In the world before social media, you advertised a position; tediously sorted through a pile of CV’s; staged an exhausting run of person to person interviews with candidates on the shortlist; and hopefully, picked one; never to hear from the rest again.
How times have changed. It’s not just social media that’s made the difference. ‘The War for Talent’, a term coined by McKinsey, has opened up a landscape where the candidates you might want, may not want you – yet. You have the chance to stay connected to them. How do you do that?
Twitter and Facebook posts, blogs in abundance, are littered with people’s accounts of being treated poorly by hiring companies. It’s too easy to dismiss this as ‘sour grapes’. The messages of discontent are out there and they are knocking employer brands. Because social media does tell the stories from both sides of the coin, there are also many accounts by people who have been treated respectfully, and even though they didn’t get hired, they are honest and gracious enough to give a thumbs-up to the company just because they had a worthwhile candidate experience. Could there be any approval of your employer brand more powerful than that?
Hiring is stressful for companies. There’s most likely an urgent role that needs to be filled. There’s a pressure to ‘get the best’ that is amplified by an anxiety that results from the many under-qualified submissions that miss the mark. Despite this stress, businesses today need to pay attention to the candidate experience. Candidates are far from pitiful job seekers that need you more than you need them. They are not CV’s you can dismiss after they’ve engaged in your recruitment process. They’re people with multi-voices, channels and communities. And, if they have applied for a job with you, they are now connected to you. This doesn’t have to be a bad thing – they can be useful to you, even if you don’t want to hire them. It’s all about how you choose to handle the candidate experience. Manage the process well and even those you don’t hire might well become your advocates.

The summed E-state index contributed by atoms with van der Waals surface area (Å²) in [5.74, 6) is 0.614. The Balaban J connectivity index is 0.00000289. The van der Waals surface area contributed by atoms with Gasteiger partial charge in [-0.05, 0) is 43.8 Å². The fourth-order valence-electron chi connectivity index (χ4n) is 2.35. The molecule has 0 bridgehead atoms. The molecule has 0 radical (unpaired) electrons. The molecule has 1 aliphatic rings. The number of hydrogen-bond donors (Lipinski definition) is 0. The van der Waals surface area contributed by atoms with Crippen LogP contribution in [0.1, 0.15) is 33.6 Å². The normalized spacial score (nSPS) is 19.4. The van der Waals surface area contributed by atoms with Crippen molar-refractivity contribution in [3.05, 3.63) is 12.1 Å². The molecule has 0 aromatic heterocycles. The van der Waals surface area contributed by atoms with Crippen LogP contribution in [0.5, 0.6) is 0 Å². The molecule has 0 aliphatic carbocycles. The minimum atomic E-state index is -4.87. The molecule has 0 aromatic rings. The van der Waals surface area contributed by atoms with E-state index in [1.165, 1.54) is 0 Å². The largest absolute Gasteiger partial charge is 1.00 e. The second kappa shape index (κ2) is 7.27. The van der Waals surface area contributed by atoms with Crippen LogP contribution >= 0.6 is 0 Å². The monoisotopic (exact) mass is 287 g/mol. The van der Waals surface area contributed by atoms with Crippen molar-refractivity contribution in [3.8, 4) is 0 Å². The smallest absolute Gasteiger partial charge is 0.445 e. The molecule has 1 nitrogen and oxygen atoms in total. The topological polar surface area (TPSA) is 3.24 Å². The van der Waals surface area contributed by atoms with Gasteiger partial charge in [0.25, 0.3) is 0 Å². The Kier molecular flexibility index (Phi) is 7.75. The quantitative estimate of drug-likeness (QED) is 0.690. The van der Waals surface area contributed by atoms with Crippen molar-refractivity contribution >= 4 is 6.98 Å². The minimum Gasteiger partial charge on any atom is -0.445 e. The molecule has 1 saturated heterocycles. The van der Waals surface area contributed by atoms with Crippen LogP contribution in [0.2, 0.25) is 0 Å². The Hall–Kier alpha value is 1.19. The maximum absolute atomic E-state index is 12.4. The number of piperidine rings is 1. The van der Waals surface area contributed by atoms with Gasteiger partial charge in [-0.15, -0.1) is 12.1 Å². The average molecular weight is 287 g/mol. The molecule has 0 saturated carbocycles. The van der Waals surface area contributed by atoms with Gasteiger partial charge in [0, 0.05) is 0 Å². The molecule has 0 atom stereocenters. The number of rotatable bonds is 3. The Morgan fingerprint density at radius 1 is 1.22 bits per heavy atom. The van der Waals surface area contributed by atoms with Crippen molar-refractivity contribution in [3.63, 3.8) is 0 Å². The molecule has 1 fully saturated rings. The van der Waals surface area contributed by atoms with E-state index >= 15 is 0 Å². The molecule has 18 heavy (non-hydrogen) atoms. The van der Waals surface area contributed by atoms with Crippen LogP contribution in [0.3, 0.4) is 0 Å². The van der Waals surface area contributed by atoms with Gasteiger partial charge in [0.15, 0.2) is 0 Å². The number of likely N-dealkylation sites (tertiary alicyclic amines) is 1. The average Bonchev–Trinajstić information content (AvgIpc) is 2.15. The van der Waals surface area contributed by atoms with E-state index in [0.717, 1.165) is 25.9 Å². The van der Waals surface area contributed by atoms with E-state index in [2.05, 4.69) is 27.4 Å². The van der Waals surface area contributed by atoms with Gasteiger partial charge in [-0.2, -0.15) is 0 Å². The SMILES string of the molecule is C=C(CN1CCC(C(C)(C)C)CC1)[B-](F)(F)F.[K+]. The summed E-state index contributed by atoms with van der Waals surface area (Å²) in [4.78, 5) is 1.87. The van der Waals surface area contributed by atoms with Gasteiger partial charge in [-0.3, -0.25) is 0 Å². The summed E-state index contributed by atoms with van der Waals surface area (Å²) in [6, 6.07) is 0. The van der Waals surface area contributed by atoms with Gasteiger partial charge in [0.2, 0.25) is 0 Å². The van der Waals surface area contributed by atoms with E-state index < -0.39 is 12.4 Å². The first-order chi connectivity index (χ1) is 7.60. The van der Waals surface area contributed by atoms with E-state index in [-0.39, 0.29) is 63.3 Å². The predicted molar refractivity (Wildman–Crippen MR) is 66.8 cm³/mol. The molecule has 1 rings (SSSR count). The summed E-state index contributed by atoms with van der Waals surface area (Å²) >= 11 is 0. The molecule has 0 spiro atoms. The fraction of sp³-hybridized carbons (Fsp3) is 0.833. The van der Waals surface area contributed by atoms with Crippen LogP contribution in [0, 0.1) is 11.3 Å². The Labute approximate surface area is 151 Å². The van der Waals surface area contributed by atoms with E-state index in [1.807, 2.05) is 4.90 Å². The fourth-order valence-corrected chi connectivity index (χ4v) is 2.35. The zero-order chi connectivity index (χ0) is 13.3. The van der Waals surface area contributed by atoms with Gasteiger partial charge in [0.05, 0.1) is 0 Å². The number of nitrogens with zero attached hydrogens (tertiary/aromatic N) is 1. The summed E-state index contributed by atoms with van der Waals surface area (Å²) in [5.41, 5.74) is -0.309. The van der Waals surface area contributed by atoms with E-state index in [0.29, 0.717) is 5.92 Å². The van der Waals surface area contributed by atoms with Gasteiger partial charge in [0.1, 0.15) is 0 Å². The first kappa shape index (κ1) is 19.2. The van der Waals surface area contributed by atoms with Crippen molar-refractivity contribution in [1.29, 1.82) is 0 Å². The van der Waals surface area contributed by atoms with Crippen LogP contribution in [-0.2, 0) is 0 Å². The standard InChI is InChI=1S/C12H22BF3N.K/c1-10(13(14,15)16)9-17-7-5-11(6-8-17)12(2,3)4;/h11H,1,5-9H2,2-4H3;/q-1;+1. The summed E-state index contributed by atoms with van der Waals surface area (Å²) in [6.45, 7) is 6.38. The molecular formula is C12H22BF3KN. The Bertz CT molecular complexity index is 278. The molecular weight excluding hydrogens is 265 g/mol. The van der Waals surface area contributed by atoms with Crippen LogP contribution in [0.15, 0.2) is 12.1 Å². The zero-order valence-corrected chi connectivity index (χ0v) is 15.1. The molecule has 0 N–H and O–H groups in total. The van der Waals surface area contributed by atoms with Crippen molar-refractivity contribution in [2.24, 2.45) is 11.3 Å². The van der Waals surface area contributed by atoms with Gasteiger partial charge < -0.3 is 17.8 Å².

So, what makes for a great candidate experience?
Make your hiring process transparent. Make sure the applicant knows what to expect at each stage. Include your time-lines so that candidates can manage their expectations.
Connect candidates and your employees. Don’t wait for them to do their desk-top research. They’re going to do it, and they are going to value what current and ex-employees have to say about your company. Play an active role and provide connections.
Respect the person. It’s a mistake to characterise job-seekers as needy and unworthy of your respect; or to assume an attitude that you are in the position of power because you are hiring. There’s a war for talent on the go that puts companies on the back foot, and candidates know this well. The best of them are going to make sure that they are hired by respectful businesses.
Tailor the interviewing process. Candidates are often required to go through long, strenuous interviewing processes. Interviewers should all be well-briefed and responsive to the candidate’s information. An effort should be made to avoid draining, repetitive questions. The rigours of the interviewing process should be taken into account.
Give candidates their say. In every screening or interviewing process, ask the candidate if there’s anything they would like to say. In responding to a barrage of interview questions, candidates often don’t get the chance to show their real value. Opening the interview forum to candidates allows them to pause, think and demonstrate this.
Get personal about rejection – If an unsuccessful candidate has interviewed with your company, perhaps they have even gone through multiple rounds of interviews; then get in touch with them over the phone to let them know they didn’t make it. Sending an email after they have made a considerable investment in time and energy makes most candidates feel that your company couldn’t care less about them.
Consider providing honest, constructive feedback – Many unsuccessful candidates appreciate knowing where they fell short. It helps them grow, change and improve their odds of being successful with another company.
Ask for feedback – You’ll gain valuable information about how well you’re doing at providing a respectful, positive candidate experience by asking for opinions of those who have been through your interviewing process.
Always give candidates closure promptly – Don’t leave them hanging on because you’re too busy to make those rejection calls. The sooner you let candidates know they weren’t successful, the quicker they can brush themselves off, refine their job search and move on to better things.